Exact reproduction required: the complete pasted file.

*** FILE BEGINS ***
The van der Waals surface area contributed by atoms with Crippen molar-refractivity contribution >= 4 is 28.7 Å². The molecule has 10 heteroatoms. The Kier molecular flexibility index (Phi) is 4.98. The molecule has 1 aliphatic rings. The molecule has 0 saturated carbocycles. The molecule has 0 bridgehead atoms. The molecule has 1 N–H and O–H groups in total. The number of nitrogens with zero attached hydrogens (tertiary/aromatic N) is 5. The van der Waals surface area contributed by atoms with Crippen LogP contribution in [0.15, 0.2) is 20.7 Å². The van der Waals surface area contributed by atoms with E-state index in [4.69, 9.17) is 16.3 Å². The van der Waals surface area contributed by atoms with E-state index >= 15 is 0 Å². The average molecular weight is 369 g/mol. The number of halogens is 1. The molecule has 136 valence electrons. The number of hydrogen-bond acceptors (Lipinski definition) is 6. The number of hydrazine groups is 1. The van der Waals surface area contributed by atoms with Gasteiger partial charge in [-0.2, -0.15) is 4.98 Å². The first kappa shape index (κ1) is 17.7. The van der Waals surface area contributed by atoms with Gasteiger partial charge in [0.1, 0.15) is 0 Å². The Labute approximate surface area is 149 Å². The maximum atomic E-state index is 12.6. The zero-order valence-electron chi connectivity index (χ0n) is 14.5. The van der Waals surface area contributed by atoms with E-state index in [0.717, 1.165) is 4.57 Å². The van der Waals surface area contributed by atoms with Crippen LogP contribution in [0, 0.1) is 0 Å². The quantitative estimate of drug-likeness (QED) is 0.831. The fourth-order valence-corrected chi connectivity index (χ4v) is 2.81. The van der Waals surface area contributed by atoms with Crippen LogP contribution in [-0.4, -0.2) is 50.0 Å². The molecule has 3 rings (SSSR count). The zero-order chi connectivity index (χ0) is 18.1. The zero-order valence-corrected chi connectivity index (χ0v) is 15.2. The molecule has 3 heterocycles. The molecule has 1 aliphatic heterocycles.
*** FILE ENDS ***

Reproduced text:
The van der Waals surface area contributed by atoms with Crippen molar-refractivity contribution >= 4 is 28.7 Å². The molecule has 10 heteroatoms. The Kier molecular flexibility index (Phi) is 4.98. The molecule has 1 aliphatic rings. The molecule has 0 saturated carbocycles. The molecule has 0 bridgehead atoms. The molecule has 1 N–H and O–H groups in total. The number of nitrogens with zero attached hydrogens (tertiary/aromatic N) is 5. The van der Waals surface area contributed by atoms with Crippen LogP contribution in [0.15, 0.2) is 20.7 Å². The van der Waals surface area contributed by atoms with E-state index in [4.69, 9.17) is 16.3 Å². The van der Waals surface area contributed by atoms with E-state index >= 15 is 0 Å². The average molecular weight is 369 g/mol. The number of halogens is 1. The molecule has 136 valence electrons. The number of hydrogen-bond acceptors (Lipinski definition) is 6. The number of hydrazine groups is 1. The van der Waals surface area contributed by atoms with Gasteiger partial charge in [-0.2, -0.15) is 4.98 Å². The first kappa shape index (κ1) is 17.7. The van der Waals surface area contributed by atoms with Gasteiger partial charge in [0.1, 0.15) is 0 Å². The Labute approximate surface area is 149 Å². The maximum atomic E-state index is 12.6. The zero-order valence-electron chi connectivity index (χ0n) is 14.5. The van der Waals surface area contributed by atoms with E-state index in [0.717, 1.165) is 4.57 Å². The van der Waals surface area contributed by atoms with Crippen LogP contribution in [0, 0.1) is 0 Å². The quantitative estimate of drug-likeness (QED) is 0.831. The fourth-order valence-corrected chi connectivity index (χ4v) is 2.81. The van der Waals surface area contributed by atoms with Crippen LogP contribution in [-0.4, -0.2) is 50.0 Å². The molecule has 3 rings (SSSR count). The zero-order chi connectivity index (χ0) is 18.1. The zero-order valence-corrected chi connectivity index (χ0v) is 15.2. The molecule has 3 heterocycles. The molecule has 1 aliphatic heterocycles.